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  • Jenny Thomas

When will healthcare ‘get digital’? Is guerrilla warfare the answer?

The hit-and-run tactics of guerrilla warfare may seem a strange analogy to use in healthcare but, to those in the know, when it comes to implementing digital innovation, healthcare feels like battlefield controlled by conventional forces where only guerrilla tactics offer a hope of success. It’s uncomfortable to do battle with the incumbent elite to get digital implementation under the radar but I’d argue it’s the answer (at least for now!)

What am I talking about?

Well firstly there’s plenty of excitement about a digital healthcare revolution but little action. And let’s be honest, the divide between how we use technology in our everyday lives and how we use it to manage our health seems to keep getting wider. My brother, a hospital doctor can pay for his pre-shift coffee using his watch, buy on Amazon Prime a pair of running leggings that arrive by the time the shift finishes and yet at work he carries life or death information around on scrappy bits of paper whilst battling to access a computer to check blood results. The gap between what is possible and what actually happens on the front line is madness. But to ‘get digital’ this mad gap has to be understood in detail – not just in terms of work processes but technologically, culturally and emotionally.

The skillset and knowledge required to navigate this complexity must never be underestimated. Thankfully there are people out there who have found a route through this hostile territory – and they are our guerrilla fighters.

Healthcare is a highly regulated industry for good reason but so are many other sectors. If conditions were ripe for the rise of Fintech, and with it the disruption of the traditional financial services giants, then why has consumer demand and technological advances not pummelled healthcare with new business models? One reason could be the myriad of players in the market, which create complex and often contradictory incentives – such as governments and insurance companies.

The system I know best is the UK’s National Health Service (NHS).

Here, digital developments are taking place in small pockets but, given the potential rewards to the public and the exchequer, it feels anything but an arms race. In most parts of the UK health service, digital territory belongs to the IT department. Aside from the odd maverick clinician digitising their patch, IT transformation is a pretty segregated rather unloved function that’s someone else’s responsibility that most people don’t really understand. Disconnect between the clinician, the patient and the IT professional is just the tip of the iceberg but an important element. Getting digital sounds sensible to all but the knowledge/power dynamic are such that no one can make it happen at scale alone.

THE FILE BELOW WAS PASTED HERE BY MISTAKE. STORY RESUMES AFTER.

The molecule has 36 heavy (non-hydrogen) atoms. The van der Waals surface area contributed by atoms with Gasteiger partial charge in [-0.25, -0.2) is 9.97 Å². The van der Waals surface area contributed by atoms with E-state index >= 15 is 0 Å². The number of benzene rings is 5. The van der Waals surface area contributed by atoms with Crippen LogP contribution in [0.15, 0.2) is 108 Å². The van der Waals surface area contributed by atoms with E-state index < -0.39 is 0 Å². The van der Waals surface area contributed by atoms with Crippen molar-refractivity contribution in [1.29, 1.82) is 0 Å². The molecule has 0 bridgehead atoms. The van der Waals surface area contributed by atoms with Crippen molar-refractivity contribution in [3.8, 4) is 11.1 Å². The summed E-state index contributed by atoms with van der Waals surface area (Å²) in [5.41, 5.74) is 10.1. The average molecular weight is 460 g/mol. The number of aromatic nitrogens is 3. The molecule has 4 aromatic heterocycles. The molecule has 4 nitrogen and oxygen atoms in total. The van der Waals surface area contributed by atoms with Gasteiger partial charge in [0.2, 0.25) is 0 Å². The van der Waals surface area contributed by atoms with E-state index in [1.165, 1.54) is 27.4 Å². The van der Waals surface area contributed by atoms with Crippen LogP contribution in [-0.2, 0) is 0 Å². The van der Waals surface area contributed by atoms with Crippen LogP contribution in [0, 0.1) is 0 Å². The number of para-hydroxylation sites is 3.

As change theory goes, what’s needed is the first mover – someone to do something new and for someone else, the first follower to copy and get momentum going. I headed up the accelerator programme for a year until I became a first time mum nine months ago. Moving out of a NHS hospital operations role to take up this role was an exciting challenge. I couldn’t wait to bring together innovators with potential solutions with those working within the system desperate to solve problems and transform. Most people in the NHS, my brother included, thought an accelerator was something to do with physics rather than a programme to support digital health start-ups. But the entrepreneurs thought any help to navigate the complexity that is the NHS would be better than the status quo and competition to join was fierce.